an all-analog output stage I use the term 'digital' because people are used
to the term and it helps them relate to what we're doing. Strictly speaking,
it's not a digital stage; in fact, it's all analog.
"Pulse width modulation [PWM] switches the output transistors on and off in
varying lengths of time – thus the use of the term 'digital' because the
output stage is a series of on and offs. However, in reality, a true digital
system incorporates some type of coding scheme of ons and offs that are
later interpreted by a computer-like device and then converted to analog.
"Not so with PWM. The varying ons and offs are converted directly to analog
with a simple filter that rolls off the transitions. This is possible
because it's a 100% analog system to start with."
PS Audio touts their gain cell as "about the most perfect gain block ever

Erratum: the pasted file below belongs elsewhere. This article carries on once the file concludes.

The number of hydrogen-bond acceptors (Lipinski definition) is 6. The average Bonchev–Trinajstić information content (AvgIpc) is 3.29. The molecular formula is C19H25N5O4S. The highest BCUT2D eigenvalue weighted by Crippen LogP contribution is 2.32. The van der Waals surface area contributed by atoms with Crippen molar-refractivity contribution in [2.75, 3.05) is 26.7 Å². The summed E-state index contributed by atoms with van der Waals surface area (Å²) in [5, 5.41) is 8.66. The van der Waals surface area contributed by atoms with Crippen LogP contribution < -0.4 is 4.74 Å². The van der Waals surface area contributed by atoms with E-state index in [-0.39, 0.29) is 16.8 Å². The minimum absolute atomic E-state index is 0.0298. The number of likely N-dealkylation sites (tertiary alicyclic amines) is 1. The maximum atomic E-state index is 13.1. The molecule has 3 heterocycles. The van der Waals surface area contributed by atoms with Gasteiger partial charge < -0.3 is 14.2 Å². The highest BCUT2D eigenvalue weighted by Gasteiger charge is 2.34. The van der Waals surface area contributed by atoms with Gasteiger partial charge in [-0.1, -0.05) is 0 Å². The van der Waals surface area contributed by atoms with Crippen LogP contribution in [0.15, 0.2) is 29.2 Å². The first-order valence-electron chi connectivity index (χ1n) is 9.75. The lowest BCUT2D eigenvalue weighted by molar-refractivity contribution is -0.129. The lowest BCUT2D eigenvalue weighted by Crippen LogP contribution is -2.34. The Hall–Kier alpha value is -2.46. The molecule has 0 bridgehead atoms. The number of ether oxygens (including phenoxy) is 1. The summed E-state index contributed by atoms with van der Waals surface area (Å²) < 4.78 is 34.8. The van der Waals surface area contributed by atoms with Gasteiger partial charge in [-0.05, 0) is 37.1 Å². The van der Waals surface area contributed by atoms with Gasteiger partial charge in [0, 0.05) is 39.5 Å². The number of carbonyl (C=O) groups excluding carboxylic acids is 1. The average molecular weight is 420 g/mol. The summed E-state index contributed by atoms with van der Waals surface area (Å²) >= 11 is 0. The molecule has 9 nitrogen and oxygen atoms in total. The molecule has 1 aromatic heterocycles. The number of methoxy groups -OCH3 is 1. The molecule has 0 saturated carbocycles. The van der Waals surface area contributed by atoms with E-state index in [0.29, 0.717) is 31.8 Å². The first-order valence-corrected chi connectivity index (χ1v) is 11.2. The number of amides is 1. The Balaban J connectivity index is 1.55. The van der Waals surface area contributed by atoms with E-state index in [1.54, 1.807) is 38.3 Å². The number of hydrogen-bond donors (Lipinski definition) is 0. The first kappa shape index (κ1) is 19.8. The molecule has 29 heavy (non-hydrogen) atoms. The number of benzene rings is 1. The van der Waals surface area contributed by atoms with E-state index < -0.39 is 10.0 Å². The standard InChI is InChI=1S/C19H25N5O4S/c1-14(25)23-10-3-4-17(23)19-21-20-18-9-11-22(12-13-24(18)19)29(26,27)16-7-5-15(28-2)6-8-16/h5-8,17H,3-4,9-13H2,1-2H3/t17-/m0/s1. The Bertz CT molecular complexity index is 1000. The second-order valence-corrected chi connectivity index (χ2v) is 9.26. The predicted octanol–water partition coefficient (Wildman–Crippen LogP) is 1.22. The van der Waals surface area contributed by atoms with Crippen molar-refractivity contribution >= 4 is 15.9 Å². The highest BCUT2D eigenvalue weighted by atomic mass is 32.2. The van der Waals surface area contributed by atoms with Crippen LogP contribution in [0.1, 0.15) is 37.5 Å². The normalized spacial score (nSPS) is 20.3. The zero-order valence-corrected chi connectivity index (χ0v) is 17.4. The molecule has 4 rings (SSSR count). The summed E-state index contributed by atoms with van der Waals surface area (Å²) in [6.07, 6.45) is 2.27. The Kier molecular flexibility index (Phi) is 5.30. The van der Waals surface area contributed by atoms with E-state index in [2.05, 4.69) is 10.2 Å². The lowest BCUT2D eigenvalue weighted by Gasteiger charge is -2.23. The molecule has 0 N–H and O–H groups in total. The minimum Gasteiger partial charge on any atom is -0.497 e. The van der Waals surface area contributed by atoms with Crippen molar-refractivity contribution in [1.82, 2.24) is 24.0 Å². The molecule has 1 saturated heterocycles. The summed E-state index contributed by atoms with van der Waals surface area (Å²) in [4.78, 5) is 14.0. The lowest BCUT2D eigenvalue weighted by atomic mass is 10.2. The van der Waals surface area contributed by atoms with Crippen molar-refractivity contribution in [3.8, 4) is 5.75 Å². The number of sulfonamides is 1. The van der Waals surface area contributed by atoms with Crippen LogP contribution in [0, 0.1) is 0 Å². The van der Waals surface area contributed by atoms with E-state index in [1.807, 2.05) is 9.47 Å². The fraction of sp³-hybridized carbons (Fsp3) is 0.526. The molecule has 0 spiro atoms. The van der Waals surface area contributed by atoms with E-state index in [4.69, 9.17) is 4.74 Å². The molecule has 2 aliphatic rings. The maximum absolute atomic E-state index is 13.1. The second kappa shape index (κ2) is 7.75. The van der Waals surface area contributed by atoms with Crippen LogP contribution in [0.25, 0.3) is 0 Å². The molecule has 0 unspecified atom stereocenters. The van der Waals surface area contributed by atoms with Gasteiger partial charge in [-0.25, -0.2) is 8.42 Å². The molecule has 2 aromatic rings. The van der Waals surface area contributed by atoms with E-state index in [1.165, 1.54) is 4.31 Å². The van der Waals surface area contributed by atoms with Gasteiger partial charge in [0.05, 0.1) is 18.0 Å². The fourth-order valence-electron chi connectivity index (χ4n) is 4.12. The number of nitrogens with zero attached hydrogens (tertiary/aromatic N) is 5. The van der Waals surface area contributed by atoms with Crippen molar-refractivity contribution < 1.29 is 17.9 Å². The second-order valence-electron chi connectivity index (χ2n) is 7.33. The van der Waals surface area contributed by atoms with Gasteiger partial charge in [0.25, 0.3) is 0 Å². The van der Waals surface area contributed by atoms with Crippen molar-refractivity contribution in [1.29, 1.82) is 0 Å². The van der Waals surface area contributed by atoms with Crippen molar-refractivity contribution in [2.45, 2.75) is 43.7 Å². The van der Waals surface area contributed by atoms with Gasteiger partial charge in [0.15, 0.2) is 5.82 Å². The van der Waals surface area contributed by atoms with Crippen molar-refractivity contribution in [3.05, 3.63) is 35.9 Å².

invented." Called the "heart and soul" of every GCA product, a gain cell is
"a single block of analog gain in a potted module, direct coupled from input
to output in one of the cleanest, purest audio paths ever devised."
Gain Cell specifications include:
>80dB input common mode rejection
>0.005% THD+N @1 volt rms
>-100dB SN A weighted
Gain adjustable from -100dB to +30dB
Step resolution >0.001dB
Input impedance 47 kOhms for both +/- inputs
Output impedance 100 Ohms for both +/- outputs (Note: This is the impedance
for the Gain Cell output connections, not the output impedance at the
Boasting perfect linearity, with the same voltage in and out, PS Audio
claims "effortless sound regardless of volume. From micro dynamics to macro
dynamics, this amplifier sounds the same on the softest passages to the
loudest orchestral crescendos."
Please read on to discover how this translates into sound quality.
I replaced my reference Jadis with the GCA-250. Noting that the manual
affirms that the amplifier can benefit from "aftermarket isolation devices
such as cones, spikes, and Sorbothane pads," I chose Ganymede ball bearing
supports, which to my ears provide far more vibration isolation without
damping highs than other supports I've tried.
Again noting that PS Audio's own words, "While the supplied power cable is
adequate for the task it is not going to provide the best performance"